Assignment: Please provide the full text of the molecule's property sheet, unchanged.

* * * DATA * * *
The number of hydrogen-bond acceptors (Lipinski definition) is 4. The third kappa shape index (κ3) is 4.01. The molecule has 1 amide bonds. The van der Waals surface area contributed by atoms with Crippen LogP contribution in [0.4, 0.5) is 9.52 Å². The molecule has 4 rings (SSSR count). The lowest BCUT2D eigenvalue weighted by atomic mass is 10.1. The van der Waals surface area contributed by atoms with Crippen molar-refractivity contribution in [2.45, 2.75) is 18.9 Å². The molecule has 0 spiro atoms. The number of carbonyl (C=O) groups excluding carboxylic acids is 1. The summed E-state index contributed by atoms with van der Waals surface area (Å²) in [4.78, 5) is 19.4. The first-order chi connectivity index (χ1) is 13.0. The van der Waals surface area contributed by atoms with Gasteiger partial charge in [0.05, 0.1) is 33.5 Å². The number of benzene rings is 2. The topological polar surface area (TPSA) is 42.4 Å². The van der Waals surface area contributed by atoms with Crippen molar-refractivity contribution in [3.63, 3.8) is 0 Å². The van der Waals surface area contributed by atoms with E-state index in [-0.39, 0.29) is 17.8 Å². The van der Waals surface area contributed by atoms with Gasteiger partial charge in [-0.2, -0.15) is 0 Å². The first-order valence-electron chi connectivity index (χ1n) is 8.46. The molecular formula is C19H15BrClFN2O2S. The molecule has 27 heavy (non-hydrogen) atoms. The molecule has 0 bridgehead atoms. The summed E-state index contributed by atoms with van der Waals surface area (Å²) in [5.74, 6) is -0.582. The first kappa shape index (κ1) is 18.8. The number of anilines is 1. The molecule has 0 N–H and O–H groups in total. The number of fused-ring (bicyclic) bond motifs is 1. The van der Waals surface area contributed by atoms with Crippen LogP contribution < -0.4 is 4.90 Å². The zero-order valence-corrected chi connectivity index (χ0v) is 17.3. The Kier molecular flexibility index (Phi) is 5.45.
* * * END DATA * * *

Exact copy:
The number of hydrogen-bond acceptors (Lipinski definition) is 4. The third kappa shape index (κ3) is 4.01. The molecule has 1 amide bonds. The van der Waals surface area contributed by atoms with Crippen LogP contribution in [0.4, 0.5) is 9.52 Å². The molecule has 4 rings (SSSR count). The lowest BCUT2D eigenvalue weighted by atomic mass is 10.1. The van der Waals surface area contributed by atoms with Crippen molar-refractivity contribution in [2.45, 2.75) is 18.9 Å². The molecule has 0 spiro atoms. The number of carbonyl (C=O) groups excluding carboxylic acids is 1. The summed E-state index contributed by atoms with van der Waals surface area (Å²) in [4.78, 5) is 19.4. The first-order chi connectivity index (χ1) is 13.0. The van der Waals surface area contributed by atoms with Gasteiger partial charge in [0.05, 0.1) is 33.5 Å². The number of benzene rings is 2. The topological polar surface area (TPSA) is 42.4 Å². The van der Waals surface area contributed by atoms with Crippen molar-refractivity contribution in [3.63, 3.8) is 0 Å². The van der Waals surface area contributed by atoms with E-state index in [-0.39, 0.29) is 17.8 Å². The van der Waals surface area contributed by atoms with Gasteiger partial charge in [-0.2, -0.15) is 0 Å². The first-order valence-electron chi connectivity index (χ1n) is 8.46. The molecular formula is C19H15BrClFN2O2S. The molecule has 27 heavy (non-hydrogen) atoms. The molecule has 0 bridgehead atoms. The summed E-state index contributed by atoms with van der Waals surface area (Å²) in [5.74, 6) is -0.582. The first kappa shape index (κ1) is 18.8. The number of anilines is 1. The molecule has 0 N–H and O–H groups in total. The number of fused-ring (bicyclic) bond motifs is 1. The van der Waals surface area contributed by atoms with Crippen LogP contribution < -0.4 is 4.90 Å². The zero-order valence-corrected chi connectivity index (χ0v) is 17.3. The Kier molecular flexibility index (Phi) is 5.45.